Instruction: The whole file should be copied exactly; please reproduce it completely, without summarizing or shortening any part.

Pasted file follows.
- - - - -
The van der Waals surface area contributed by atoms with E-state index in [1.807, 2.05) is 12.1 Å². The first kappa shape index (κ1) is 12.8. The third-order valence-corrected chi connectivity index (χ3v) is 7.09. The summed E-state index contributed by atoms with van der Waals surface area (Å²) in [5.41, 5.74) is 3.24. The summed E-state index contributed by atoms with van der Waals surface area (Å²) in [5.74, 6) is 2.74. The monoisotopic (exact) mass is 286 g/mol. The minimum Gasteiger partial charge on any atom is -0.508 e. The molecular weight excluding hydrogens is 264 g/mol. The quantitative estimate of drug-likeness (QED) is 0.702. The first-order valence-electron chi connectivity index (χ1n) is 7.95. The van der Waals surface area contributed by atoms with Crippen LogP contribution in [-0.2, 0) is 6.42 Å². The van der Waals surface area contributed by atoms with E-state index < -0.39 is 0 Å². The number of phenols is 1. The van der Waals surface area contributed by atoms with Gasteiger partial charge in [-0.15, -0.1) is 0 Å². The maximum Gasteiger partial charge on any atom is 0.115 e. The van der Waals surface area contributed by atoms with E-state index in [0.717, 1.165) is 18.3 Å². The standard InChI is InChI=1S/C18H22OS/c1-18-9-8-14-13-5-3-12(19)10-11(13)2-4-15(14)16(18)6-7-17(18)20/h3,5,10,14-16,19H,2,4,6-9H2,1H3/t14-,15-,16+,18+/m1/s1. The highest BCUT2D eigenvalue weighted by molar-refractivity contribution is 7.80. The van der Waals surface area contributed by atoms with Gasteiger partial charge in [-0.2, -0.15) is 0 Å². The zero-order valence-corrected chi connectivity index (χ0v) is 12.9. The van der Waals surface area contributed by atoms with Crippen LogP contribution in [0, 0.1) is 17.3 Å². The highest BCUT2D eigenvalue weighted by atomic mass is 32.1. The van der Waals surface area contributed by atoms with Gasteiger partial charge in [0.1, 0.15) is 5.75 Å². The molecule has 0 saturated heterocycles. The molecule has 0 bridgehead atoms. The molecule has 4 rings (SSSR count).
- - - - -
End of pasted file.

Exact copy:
The van der Waals surface area contributed by atoms with E-state index in [1.807, 2.05) is 12.1 Å². The first kappa shape index (κ1) is 12.8. The third-order valence-corrected chi connectivity index (χ3v) is 7.09. The summed E-state index contributed by atoms with van der Waals surface area (Å²) in [5.41, 5.74) is 3.24. The summed E-state index contributed by atoms with van der Waals surface area (Å²) in [5.74, 6) is 2.74. The monoisotopic (exact) mass is 286 g/mol. The minimum Gasteiger partial charge on any atom is -0.508 e. The molecular weight excluding hydrogens is 264 g/mol. The quantitative estimate of drug-likeness (QED) is 0.702. The first-order valence-electron chi connectivity index (χ1n) is 7.95. The van der Waals surface area contributed by atoms with Crippen LogP contribution in [-0.2, 0) is 6.42 Å². The van der Waals surface area contributed by atoms with E-state index < -0.39 is 0 Å². The number of phenols is 1. The van der Waals surface area contributed by atoms with Gasteiger partial charge in [-0.15, -0.1) is 0 Å². The maximum Gasteiger partial charge on any atom is 0.115 e. The van der Waals surface area contributed by atoms with E-state index in [0.717, 1.165) is 18.3 Å². The standard InChI is InChI=1S/C18H22OS/c1-18-9-8-14-13-5-3-12(19)10-11(13)2-4-15(14)16(18)6-7-17(18)20/h3,5,10,14-16,19H,2,4,6-9H2,1H3/t14-,15-,16+,18+/m1/s1. The highest BCUT2D eigenvalue weighted by molar-refractivity contribution is 7.80. The van der Waals surface area contributed by atoms with Gasteiger partial charge in [-0.2, -0.15) is 0 Å². The zero-order valence-corrected chi connectivity index (χ0v) is 12.9. The van der Waals surface area contributed by atoms with Crippen LogP contribution in [0, 0.1) is 17.3 Å². The highest BCUT2D eigenvalue weighted by atomic mass is 32.1. The van der Waals surface area contributed by atoms with Gasteiger partial charge in [0.1, 0.15) is 5.75 Å². The molecule has 0 saturated heterocycles. The molecule has 0 bridgehead atoms. The molecule has 4 rings (SSSR count).